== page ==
I would agree that, once gay marriage is widely accepted -- something I very much hope will happen -- it's a pretty short logical and ethical jump to get to polygamy. But in your lazy analysis, you're glossing over several factors that make it unlikely that polygamy is inevitable or even likely:
1) Whereas gay marriage simply requires a few deletions of gender references (as there is very little legal distinction between the "husband" and "wife" roles), polygamous marriage requires that every piece of legal code factor in the possibility of a third interested party.
2) Very few of the people fighting for gay marriage are taking up arms in defense of polygamy as well. In fact, many advocates are downright hostile to polygamy.
3) In turn, many of the most strident practitioners of polygamy (those who practice it out of a sense of religious duty) are hostile towards gay marriage, or any combination that involves more than one man.
In short, once gay marriage becomes a mainstream legal entity, polygamy will not simply be an unintended consequence. Despite being the next logical step, it would still face huge legal hurdles. You could just as easily say that, because most arguments for banning marijuana are equally applicable to cigarettes, we're just a razor's edge from legalizing the former or banning the latter.
Another problem with your simplistic, slippery-slope thinking: any such argument requires that you demonstrate that the bottom of the slope is a terrible place to wind up. If two men and three women did decide to enter into a lifelong, committed relationship, why is that horrible? It doesn't affect your relationship with Mrs. D'Souza. I don't see any widespread social ills arising. Hell, you can't even say that The Lord Almighty finds the practice offensive; there are just too many biblical counterexamples.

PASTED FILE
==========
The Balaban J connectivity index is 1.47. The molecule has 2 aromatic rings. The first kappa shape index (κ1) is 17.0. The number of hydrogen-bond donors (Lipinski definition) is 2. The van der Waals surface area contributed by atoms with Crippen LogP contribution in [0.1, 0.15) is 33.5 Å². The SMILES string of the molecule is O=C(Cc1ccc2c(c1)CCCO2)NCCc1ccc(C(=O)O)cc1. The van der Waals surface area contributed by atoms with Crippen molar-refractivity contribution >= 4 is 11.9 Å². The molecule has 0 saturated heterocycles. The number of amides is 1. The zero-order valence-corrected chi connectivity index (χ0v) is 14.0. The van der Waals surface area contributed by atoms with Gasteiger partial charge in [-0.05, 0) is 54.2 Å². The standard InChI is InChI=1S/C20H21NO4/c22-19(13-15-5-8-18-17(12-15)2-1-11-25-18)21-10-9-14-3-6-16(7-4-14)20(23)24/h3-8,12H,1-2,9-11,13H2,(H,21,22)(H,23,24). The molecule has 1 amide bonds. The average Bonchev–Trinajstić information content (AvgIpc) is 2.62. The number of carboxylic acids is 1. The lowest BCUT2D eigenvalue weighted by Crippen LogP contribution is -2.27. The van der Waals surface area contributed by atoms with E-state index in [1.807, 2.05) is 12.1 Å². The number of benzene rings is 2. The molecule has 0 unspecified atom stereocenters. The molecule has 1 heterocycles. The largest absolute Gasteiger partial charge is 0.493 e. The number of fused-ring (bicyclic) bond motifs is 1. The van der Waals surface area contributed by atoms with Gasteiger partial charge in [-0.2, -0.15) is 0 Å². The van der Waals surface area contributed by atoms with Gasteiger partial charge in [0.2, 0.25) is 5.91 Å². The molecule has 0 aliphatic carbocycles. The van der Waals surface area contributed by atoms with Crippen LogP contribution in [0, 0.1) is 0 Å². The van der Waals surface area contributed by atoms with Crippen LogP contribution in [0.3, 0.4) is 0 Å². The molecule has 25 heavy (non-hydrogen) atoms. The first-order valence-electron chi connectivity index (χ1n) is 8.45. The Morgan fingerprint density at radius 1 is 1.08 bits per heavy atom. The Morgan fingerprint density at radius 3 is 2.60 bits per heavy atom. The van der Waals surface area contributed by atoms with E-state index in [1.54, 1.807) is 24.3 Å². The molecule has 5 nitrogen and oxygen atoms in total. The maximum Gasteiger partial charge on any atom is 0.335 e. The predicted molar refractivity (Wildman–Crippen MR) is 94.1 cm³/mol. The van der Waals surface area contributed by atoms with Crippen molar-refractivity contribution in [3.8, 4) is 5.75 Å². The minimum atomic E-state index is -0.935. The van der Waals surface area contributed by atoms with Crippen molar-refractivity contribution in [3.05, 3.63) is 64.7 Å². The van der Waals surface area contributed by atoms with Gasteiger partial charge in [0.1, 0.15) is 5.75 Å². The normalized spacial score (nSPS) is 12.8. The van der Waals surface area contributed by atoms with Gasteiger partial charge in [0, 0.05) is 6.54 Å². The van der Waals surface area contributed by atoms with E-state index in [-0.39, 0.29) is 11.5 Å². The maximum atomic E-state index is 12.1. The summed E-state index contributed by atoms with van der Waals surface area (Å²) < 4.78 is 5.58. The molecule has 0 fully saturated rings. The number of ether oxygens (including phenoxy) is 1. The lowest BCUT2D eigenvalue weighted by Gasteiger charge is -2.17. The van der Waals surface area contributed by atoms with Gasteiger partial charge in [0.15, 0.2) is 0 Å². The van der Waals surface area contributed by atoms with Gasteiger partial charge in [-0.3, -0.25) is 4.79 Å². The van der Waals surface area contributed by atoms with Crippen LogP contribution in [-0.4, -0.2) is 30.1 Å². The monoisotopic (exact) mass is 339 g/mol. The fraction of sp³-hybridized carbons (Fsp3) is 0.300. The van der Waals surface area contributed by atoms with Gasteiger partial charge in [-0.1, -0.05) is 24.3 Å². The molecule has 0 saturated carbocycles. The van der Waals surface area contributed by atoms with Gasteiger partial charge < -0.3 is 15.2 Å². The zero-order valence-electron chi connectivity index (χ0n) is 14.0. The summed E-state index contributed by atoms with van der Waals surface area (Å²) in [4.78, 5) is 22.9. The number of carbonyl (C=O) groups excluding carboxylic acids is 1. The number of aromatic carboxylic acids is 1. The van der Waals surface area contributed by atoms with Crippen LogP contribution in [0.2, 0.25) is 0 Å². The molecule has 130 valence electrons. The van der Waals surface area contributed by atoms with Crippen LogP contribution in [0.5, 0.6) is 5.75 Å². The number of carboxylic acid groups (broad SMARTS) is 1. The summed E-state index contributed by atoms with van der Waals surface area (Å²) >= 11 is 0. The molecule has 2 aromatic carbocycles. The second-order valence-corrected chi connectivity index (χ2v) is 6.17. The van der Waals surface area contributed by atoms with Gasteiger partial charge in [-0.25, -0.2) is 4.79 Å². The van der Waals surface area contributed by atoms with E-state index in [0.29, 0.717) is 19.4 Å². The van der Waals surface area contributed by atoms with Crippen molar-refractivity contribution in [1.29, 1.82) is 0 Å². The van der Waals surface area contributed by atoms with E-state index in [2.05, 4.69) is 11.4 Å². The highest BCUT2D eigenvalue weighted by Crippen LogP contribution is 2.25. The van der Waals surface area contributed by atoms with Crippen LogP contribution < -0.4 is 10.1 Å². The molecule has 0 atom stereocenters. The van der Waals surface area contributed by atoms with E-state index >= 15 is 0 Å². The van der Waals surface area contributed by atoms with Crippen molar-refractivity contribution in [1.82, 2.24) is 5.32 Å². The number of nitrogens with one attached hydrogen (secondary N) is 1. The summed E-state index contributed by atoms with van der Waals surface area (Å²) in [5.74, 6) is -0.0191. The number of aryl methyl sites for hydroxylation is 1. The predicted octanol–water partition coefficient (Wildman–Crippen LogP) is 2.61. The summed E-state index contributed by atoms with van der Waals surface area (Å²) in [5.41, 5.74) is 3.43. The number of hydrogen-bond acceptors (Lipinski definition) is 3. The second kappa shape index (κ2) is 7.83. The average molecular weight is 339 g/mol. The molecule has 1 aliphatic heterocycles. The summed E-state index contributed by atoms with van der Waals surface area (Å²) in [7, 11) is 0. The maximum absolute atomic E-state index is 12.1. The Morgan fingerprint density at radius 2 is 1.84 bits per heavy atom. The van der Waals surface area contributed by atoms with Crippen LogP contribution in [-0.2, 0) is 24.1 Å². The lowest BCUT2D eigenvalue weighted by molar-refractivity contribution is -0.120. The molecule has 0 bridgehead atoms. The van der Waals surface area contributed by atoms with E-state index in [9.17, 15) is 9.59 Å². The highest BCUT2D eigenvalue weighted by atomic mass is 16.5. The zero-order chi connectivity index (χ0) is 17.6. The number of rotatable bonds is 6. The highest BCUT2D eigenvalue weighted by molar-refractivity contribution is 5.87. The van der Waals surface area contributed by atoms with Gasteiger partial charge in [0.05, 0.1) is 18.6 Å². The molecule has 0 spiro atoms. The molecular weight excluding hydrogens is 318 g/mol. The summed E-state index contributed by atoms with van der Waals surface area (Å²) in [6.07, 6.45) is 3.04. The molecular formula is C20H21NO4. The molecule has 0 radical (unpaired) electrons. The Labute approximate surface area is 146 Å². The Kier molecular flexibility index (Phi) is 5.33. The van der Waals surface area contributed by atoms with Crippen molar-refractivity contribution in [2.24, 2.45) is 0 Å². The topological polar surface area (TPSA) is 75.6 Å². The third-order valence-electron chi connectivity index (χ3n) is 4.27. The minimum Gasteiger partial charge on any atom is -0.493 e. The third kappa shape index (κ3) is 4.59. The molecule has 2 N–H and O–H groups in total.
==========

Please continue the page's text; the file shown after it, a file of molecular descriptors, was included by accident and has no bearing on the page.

It's pure sophistry to pretend that the various restrictions on the practice of marriage are equally subject to revision. You list four:
1) "It requires that only two people be involved"
2) "It requires that they be adults"
3) "and not closely related"
4) "and (except in Massachusetts) it insists that one of the parties be male and one female."
Why not add some more?
5) "Marriage must be between members of species homo sapiens."
6) "Marriage must be entered into by the consent of both parties."
If gay marriage passes, are those two restrictions in imminent danger as well? Surely not. Allowing gay marriage won't open the floodgates for plural marriage, brother-sister marriages, man-on-child marriages, forced marriages, or marriage between a man and a box of pencils. Each is a different situation with different social and ethical ramifications, different supporters and detractors, and each would require separate changes to the law to enact. To pretend otherwise is just crap punditry.
I bid you adieu, and wish you nothing but poor luck in your defense of the Inviolable and God-Ordained Sanctity of the subset of possible marriage customs that were openly practiced and socially accepted in the 1950's-era U.S.
Though I failed to add it, I thought it was odd that homophobic views would be found 'neath a banner that says, "News Bloggers: Hard News, Raw Opinions, Penetrating Perspectives." Somebody over at AOL must have had trouble keeping a straight face when they pitched that slogan. Also, pay particular attention to comment #4 beneath the story; it contains some of the most insightful commentary on the sex-crazed gay menace that you'll ever see.